The African talking drum is a drum that got its name for a reason. This hourglass shaped drum has the ability to mimic the rhythm and inflections of human speech. It was originally used by African tribes to communicate. Unlike smoke signals, the talking drum could be used to send complex messages that were approximate to the spoken language. Like a djembe or ashiko drum, these drums could be used to communicate with other drummers up to twenty miles away. The talking drum has leather cords that are attached to each head of the drum. If is through the manipulation of these cords that the drum is played.
To play the talking drum first you must hold the drum under one arm. With this arm you will adjust the leather cords of the drum. Your arm should be placed in such a way that your arm goes around the middle, narrowest part of the drum. One head should be in front of you, and the other behind. You may grab some of the cords in your hand if it helps you to get a better grip on the drum. Practice gently lifting your arm or lowering it onto the cords. Grab the mallet in the hand that is not holding the drum. Tap the mallet on the head of the drum that is in front of you. While you are tapping the drum head lower your arm with the drum and squeeze the cords. This should produce a higher pitch from the drum. Now relax or lift your arm slightly so that you are not applying as much pressure on the cords. It can be helpful to focus on the lifting of your elbow in this movement. This motion should produce a lower pitch. Practice manipulating the pitch of the drum. To make the drum talk you need to mimic the rhythm and intonation of speech.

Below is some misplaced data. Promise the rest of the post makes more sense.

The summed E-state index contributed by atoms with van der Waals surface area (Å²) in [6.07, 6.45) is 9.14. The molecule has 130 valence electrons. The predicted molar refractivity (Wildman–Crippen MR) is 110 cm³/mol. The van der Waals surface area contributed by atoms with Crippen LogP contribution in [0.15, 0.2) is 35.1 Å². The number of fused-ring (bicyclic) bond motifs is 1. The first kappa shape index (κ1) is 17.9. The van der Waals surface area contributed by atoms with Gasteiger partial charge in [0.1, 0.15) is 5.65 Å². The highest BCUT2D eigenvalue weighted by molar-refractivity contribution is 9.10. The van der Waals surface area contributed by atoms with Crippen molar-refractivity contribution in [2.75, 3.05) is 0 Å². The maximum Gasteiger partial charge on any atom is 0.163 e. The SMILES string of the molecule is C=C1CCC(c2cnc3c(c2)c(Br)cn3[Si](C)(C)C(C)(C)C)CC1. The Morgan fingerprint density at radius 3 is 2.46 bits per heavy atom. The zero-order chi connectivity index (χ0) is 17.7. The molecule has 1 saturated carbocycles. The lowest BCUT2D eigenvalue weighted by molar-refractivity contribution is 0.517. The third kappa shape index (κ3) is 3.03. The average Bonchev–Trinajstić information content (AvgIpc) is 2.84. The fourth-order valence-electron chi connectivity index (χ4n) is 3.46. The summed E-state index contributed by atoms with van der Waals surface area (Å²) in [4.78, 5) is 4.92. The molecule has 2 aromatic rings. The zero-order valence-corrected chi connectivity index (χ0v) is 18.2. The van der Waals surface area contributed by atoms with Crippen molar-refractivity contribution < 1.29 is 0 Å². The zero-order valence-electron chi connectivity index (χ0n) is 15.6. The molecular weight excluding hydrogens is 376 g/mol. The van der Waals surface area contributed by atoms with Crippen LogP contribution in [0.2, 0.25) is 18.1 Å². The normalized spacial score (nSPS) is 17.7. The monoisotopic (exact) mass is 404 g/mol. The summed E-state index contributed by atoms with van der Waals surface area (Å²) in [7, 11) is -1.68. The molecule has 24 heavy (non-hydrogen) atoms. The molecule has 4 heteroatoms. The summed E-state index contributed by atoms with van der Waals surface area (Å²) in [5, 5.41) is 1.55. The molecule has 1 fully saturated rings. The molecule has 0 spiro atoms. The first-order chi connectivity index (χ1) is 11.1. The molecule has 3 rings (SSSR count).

The more you practice, the more you will find your talking drum to be a rewarding musical experience. The talking drum is a great addition to any drum collection or drum circle. Its unique range of sounds set it apart from other drums. Trying to make your drum talk is a purely fun experience in musical expression.